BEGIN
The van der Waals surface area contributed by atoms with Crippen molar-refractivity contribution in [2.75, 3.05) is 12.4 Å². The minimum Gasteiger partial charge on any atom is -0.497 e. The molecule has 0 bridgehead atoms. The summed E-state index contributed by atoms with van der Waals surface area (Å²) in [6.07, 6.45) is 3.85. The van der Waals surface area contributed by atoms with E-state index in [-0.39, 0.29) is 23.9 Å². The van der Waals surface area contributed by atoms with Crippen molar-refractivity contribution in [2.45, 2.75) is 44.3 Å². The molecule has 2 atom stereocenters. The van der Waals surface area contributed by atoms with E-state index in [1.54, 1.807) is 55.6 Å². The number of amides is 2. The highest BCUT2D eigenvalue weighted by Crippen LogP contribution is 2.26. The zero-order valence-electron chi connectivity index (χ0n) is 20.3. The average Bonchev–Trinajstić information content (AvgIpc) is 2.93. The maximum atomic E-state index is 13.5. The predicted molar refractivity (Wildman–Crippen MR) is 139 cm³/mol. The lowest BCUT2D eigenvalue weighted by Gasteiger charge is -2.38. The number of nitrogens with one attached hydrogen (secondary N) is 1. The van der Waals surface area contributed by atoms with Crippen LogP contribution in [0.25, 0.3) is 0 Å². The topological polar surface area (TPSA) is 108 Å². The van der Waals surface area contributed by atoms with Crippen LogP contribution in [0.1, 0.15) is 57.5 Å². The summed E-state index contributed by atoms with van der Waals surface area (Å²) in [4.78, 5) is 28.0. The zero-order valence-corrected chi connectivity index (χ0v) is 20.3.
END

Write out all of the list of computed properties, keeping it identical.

The van der Waals surface area contributed by atoms with Crippen molar-refractivity contribution in [2.75, 3.05) is 12.4 Å². The minimum Gasteiger partial charge on any atom is -0.497 e. The molecule has 0 bridgehead atoms. The summed E-state index contributed by atoms with van der Waals surface area (Å²) in [6.07, 6.45) is 3.85. The van der Waals surface area contributed by atoms with E-state index in [-0.39, 0.29) is 23.9 Å². The van der Waals surface area contributed by atoms with Crippen molar-refractivity contribution in [2.45, 2.75) is 44.3 Å². The molecule has 2 atom stereocenters. The van der Waals surface area contributed by atoms with E-state index in [1.54, 1.807) is 55.6 Å². The number of amides is 2. The highest BCUT2D eigenvalue weighted by Crippen LogP contribution is 2.26. The zero-order valence-electron chi connectivity index (χ0n) is 20.3. The average Bonchev–Trinajstić information content (AvgIpc) is 2.93. The maximum atomic E-state index is 13.5. The predicted molar refractivity (Wildman–Crippen MR) is 139 cm³/mol. The lowest BCUT2D eigenvalue weighted by Gasteiger charge is -2.38. The number of nitrogens with one attached hydrogen (secondary N) is 1. The van der Waals surface area contributed by atoms with Crippen LogP contribution in [0.25, 0.3) is 0 Å². The topological polar surface area (TPSA) is 108 Å². The van der Waals surface area contributed by atoms with Crippen LogP contribution in [0.1, 0.15) is 57.5 Å². The summed E-state index contributed by atoms with van der Waals surface area (Å²) in [4.78, 5) is 28.0. The zero-order valence-corrected chi connectivity index (χ0v) is 20.3.